Sunday, December 21, 2008

4 types of risks every innovator should be aware of

If innovation is so ‘cool’ then why aren’t all the businesses pouring money into it? There is a valid reason for it. Innovation is inherently risky. For example, look at following facts from BusinessWeek (Sept 11, 2008) on scenario in the US:

Since 2000, the nation's public and private sectors have poured almost $5 trillion into research and development and higher education, the key contributors to innovation. Nevertheless, employment in most technologically advanced industries has stagnated or even fallen. The number of domestic jobs in the computer and electronics sector continues to plunge while pharmaceutical and biotech companies lay off as many workers as they hire. And even the industry category that includes Google —Internet publishing and Web search portals—has added only 15,000 jobs since 2003.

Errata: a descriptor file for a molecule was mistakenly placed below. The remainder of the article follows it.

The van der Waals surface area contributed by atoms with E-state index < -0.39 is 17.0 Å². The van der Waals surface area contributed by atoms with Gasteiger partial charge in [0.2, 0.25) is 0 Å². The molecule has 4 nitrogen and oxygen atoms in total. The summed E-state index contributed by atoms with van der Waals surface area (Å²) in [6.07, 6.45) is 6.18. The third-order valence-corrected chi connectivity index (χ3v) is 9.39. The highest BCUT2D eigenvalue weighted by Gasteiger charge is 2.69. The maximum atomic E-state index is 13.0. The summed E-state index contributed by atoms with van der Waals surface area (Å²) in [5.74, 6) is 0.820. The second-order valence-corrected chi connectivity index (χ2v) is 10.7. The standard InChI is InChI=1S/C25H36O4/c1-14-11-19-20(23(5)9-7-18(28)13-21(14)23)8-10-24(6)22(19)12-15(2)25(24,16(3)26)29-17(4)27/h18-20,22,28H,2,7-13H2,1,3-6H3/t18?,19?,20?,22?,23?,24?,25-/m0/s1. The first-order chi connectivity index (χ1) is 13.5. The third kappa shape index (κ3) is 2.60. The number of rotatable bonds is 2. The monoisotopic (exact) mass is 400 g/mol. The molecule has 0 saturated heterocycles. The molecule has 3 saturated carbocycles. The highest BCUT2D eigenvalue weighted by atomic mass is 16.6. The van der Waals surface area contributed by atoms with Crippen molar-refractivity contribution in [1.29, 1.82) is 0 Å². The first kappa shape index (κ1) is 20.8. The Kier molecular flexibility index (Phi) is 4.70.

Let’s listen to what the wise men say: the best way to conquer fear is to understand it deeply. Similarly, as a first step towards managing innovation risks, let’s understand them well.

What are the types of risks involved in innovation process? Prof. Stephan Thomke of Harvard Business School says in his book “Managing product and service development” there are 4 types of risks involved in every innovation: (1) Need risk: What do customers really want? How do we know? How do they know? (2) Technical risk: This relates to solutions (e.g. materials or physical changes) that have not been combined or tried before. What happens if components are reduced in size? (3) Production risk: What happens when something works in lab or in prototypes but now must scale up to much larger quantities? Can that be done – at all? (4) Commercialization risk: Is the price point right? Is it better than competition? Are we getting the message across? Are we reaching the real customers?